The Misanthrope was first performed at the Stratford Festival in 1981. The most recent production ran from August 12 - October 29, 2011 at the Festival Theatre using the Richard Wilbur translation; Ben Carlson starred as Alceste and Sara Topham as Celimene. Brian Bedford was originally slated to direct and perform as Oronte, but was forced to step down due to illness, so the production was directed instead by David Grindley.


Modern adaptations of the play have been written by Tony Harrison and Liz Lochhead. Lochhead's version is set in the early years of the Scottish Parliament and satirises Scottish Labour's relationship with the media. Originally written in 1973, Harrison's version was updated and revived at the Bristol Old Vic in 2010.

Jonathan Ernsberger as Acaste and Kyle Johnston as Clitandre in UC Irvine's 2011 production of Robert Cohen's translation, staged by Keith Fowler.

In 1999, Uma Thurman and Roger Rees starred in Classic Stage Company's contemporary version by Martin Crimp directed by Barry Edelstein.[7]

Robert Cohen's 2006 translation into heroic couplets was praised by the Los Angeles Times as "highly entertaining... with a contemporary flavor full of colloquial yet literate pungency."[8] Professor Cohen's version has been popular in productions staged by his former students, and it is the version staged by Keith Fowler in 2011 for UC Irvine's celebration of Cohen's fifty years at the university.[9]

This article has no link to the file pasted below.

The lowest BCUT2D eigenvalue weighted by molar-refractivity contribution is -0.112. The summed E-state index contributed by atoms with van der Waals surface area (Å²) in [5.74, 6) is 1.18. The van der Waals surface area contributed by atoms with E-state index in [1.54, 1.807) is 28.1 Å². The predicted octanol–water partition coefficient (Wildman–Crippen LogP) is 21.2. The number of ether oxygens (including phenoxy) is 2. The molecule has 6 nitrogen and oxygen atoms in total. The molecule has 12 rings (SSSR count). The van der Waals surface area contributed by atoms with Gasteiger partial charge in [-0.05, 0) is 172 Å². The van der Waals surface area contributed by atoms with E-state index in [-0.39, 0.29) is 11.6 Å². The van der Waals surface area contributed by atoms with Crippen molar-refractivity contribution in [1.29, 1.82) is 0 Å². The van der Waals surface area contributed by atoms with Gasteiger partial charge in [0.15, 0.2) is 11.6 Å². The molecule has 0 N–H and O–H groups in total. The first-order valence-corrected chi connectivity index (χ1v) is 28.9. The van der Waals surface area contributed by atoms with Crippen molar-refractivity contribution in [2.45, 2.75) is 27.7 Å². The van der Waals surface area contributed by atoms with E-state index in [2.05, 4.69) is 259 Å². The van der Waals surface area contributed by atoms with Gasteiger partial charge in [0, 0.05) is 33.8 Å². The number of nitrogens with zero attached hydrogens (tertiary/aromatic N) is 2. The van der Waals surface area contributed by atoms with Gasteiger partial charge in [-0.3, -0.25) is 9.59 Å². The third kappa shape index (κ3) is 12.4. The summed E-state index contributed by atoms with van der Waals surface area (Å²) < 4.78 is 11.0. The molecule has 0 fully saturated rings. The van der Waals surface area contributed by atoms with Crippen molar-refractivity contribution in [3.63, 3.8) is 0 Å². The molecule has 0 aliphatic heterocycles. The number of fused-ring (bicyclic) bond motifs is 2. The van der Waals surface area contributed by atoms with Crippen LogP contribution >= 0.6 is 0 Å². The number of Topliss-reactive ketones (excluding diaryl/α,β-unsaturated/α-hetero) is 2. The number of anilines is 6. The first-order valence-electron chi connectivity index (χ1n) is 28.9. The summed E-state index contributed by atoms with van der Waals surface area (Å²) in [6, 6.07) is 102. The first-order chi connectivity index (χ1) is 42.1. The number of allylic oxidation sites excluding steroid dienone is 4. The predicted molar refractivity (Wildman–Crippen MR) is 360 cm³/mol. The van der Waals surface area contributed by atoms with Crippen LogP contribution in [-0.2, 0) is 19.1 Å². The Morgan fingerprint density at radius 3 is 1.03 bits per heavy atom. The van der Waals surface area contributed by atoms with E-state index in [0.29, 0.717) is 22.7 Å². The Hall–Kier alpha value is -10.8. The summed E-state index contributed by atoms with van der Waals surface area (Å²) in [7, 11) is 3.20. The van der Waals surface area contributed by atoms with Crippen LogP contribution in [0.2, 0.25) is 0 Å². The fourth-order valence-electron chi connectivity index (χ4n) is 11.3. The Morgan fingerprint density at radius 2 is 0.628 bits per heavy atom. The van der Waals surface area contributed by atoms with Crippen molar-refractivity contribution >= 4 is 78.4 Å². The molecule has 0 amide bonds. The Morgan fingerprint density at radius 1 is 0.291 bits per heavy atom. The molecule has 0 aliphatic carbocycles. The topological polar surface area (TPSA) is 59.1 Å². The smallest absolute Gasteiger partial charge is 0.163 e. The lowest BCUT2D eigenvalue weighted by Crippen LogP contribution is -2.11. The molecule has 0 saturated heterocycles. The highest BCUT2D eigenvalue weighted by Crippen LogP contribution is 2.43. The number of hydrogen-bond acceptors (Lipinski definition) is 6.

The Grouch, a more modern verse version of The Misanthrope by Ranjit Bolt was first performed at West Yorkshire Playhouse in February 2008. It is set in contemporary London, and most of the characters' names are recognisably linked to Molière's: in the sequence of the above cast list they are Alan, Celia, Phil, Eileen, Orville, Fay (Arsinoe), Lord Arne, Chris, and manservant Bates. Martin Crimp's adaptation, starring Damian Lewis and Keira Knightley, opened at the Comedy Theatre, London in December 2009. Another adaptation by Roger McGough was premiered by the English Touring Theatre at the Liverpool Playhouse in February 2013 prior to a national tour[10] – this adaptation is largely in verse, but has Alceste speaking in prose.[11] In June 2014, Andy Clark, Rosalind Sydney and Helen MacKay appeared in a three-handed 50-minute Classic Cuts version of The Misanthrope, written in rhyming couplets by Frances Poet, set and performed in the basement theatre of Glasgow's Òran Mór [Gaelic for 'great melody of life], the former Kelvinside Parish Church, where the city's lunchtime theatre, A Play, A Pie and a Pint, celebrated its tenth anniversary a few days after the death of its founder David MacLennan . Joyce McMillan in The Scotsman noted 'the sheer, sharp-edged wit of Poet’s rhyming text, which pays perfect homage to the original, while diving boldly into the new world of fall-outs and friendships conducted on social media.'